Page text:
Wednesday, May 21, 2008

Atonement

When it comes to Atonement, I'm arriving late to the party. I have been aware of the novel almost since it was first published and I know of the major motion picture produced from its story but, for various reasons, it has taken me several years to get around to reading it.

Ian McEwan has written a complicated, multi-layered book that is simply beautiful when considered as a whole. It is a coming-of-age novel, a crime novel, a love story, a war novel, a mystery and an author’s reflections on the art of fiction writing, all rolled into one. The book is structured in three distinctive sections, each with a very different story to tell, and an epilogue that flashes forward more than 50 years.

Part One, set in 1935, introduces thirteen-year old Briony Tallis, an aspiring novelist even at that age, who has a vivid imagination but a limited understanding of the motivations and emotions of the adults around her. Her imagination takes over when from a distance she witnesses a scene between her older sister, Cecelia, and the charwoman’s son, Robbie, at the fountain in front of the family home. Imagining that Robbie has forced her sister to strip to her underwear and immerse herself in the fountain, Briony is filled with conflicting emotions. As the day goes on, she becomes more and more certain that Robbie is a danger to her sister and is so convinced that he is evil that her imagination leads her to identify him as responsible for a sexual assault that occurs that night.

Part Two picks up the story some five years later in France where Robbie, who has been freed from prison to join the fight against Hitler, is part of a British army retreating to Dunkirk in hopes of being evacuated to England in time to fight another day. Painfully carrying a piece of shrapnel in his side, he realizes that he is responsible for his own survival and slowly works his way to the coast with two others. But by the time he gets there to experience the chaos and further slaughter of the Dunkirk beaches his wound is causing him serious complications.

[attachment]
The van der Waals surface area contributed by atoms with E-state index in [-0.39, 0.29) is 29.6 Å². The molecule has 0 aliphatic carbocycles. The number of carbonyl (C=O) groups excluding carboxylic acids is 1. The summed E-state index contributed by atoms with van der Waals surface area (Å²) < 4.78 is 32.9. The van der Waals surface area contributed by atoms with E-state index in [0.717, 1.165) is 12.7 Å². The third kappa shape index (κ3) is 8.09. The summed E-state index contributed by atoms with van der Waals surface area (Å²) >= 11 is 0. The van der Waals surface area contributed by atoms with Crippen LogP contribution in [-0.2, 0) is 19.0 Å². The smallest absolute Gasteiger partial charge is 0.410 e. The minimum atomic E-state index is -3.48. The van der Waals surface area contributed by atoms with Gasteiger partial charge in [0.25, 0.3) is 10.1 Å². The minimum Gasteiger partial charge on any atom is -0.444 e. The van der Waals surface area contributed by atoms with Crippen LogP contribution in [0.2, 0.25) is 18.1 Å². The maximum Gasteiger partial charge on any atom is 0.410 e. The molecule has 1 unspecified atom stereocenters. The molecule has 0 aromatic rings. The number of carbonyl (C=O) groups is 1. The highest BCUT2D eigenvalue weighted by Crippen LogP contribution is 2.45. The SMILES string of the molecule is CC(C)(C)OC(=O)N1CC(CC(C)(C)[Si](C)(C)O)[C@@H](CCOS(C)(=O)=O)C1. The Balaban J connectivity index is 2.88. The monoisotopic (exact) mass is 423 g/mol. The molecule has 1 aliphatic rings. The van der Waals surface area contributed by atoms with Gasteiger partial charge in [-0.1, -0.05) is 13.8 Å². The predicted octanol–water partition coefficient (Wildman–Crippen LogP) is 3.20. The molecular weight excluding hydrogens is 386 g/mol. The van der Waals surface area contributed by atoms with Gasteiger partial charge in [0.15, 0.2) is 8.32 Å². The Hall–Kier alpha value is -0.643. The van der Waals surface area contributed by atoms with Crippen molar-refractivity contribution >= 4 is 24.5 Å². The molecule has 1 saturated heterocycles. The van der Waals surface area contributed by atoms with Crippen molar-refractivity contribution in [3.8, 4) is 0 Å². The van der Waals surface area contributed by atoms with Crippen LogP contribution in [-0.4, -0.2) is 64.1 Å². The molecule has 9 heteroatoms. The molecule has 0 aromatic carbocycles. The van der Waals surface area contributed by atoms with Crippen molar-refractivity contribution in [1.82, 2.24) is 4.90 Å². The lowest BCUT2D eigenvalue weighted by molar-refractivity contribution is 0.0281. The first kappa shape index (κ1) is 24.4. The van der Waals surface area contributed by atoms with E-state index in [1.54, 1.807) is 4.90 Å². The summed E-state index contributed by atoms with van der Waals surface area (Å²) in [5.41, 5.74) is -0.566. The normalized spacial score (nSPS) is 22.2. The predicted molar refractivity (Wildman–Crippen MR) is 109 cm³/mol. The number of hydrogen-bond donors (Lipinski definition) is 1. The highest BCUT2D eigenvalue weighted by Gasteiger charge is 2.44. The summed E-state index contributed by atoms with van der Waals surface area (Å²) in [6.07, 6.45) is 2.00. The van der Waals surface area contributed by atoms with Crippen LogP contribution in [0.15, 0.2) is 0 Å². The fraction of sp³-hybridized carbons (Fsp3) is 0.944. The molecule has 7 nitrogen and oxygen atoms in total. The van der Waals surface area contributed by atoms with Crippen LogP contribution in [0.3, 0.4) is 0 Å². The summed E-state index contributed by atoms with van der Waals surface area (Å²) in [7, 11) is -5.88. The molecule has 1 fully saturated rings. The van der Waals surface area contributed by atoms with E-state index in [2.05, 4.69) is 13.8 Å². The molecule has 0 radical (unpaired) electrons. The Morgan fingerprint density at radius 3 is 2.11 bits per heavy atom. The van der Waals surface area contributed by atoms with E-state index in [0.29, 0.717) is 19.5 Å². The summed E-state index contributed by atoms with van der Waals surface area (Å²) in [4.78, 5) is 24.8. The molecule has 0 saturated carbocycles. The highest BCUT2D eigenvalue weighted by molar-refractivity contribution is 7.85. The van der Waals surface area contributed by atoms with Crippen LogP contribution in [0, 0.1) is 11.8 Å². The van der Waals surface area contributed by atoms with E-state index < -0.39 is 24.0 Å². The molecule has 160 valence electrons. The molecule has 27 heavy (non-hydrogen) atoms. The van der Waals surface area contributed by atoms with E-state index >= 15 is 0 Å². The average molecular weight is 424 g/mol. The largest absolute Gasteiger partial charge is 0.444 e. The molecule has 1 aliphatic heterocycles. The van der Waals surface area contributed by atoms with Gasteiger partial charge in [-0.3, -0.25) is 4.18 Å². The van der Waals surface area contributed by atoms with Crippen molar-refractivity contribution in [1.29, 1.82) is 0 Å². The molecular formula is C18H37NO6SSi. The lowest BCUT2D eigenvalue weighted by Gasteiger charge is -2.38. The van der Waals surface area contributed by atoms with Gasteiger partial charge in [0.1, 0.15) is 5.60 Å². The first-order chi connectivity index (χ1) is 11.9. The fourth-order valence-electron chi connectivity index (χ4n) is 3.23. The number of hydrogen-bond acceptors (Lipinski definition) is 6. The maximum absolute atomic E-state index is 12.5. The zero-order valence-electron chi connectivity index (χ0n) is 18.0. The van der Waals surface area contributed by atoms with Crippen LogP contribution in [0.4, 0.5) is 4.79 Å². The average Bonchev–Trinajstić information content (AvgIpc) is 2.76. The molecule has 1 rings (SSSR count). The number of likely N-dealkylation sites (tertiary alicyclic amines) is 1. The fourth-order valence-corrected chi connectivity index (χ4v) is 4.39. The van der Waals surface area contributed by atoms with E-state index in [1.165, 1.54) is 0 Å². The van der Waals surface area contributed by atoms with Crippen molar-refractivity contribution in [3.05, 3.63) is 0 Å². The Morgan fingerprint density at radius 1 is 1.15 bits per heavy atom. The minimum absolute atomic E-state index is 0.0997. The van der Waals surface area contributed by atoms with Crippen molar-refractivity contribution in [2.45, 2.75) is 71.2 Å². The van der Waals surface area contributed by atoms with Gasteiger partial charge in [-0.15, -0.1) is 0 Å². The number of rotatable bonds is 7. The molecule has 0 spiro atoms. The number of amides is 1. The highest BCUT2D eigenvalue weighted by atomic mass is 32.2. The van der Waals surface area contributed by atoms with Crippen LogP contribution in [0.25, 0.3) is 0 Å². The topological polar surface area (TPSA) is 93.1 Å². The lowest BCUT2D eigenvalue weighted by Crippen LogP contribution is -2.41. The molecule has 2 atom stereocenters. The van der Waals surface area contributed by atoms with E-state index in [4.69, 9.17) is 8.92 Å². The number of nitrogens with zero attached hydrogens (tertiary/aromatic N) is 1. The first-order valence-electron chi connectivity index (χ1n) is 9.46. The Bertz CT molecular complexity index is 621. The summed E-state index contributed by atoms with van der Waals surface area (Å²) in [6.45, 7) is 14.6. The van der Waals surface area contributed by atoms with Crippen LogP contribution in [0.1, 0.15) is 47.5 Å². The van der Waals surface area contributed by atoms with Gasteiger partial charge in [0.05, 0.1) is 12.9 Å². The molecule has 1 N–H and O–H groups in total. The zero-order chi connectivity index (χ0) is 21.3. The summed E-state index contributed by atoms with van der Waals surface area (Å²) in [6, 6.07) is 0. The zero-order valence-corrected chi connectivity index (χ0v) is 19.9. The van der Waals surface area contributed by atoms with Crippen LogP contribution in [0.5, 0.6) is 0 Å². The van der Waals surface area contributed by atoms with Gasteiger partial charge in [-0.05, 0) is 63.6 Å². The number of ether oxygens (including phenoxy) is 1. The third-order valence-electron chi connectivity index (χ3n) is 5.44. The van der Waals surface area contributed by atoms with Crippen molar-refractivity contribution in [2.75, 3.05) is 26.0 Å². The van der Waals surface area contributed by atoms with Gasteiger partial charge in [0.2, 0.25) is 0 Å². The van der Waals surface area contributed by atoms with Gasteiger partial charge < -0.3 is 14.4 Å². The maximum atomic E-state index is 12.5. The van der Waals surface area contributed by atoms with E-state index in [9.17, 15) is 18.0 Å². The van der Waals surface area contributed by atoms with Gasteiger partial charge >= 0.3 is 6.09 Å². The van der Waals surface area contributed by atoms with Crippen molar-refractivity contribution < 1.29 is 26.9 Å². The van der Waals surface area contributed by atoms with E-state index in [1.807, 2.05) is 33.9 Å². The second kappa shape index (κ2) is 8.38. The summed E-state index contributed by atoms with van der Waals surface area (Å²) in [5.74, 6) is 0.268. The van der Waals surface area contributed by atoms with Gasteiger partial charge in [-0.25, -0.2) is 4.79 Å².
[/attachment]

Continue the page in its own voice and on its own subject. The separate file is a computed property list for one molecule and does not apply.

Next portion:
Part Three focuses on the now eighteen-year old Briony who has moved to London to study nursing at exactly the point at which her training hospital is overrun by casualties from the Dunkirk slaughter. Her experiences mature her in more ways than one and she longs to somehow undo the wrong she committed against Robbie and Cecelia who has been estranged from the family ever since Robbie’s imprisonment as a convicted rapist.

Finally, there is the epilogue set in 1999 in which Briony, now a respected elderly novelist joins family to celebrate her seventy-seventh birthday, a section of the book in which McEwan has stashed one final surprise for his readers. This is an ending that readers will likely react to differently, some in surprise, some in admiration, and others in frustration and even a little anger.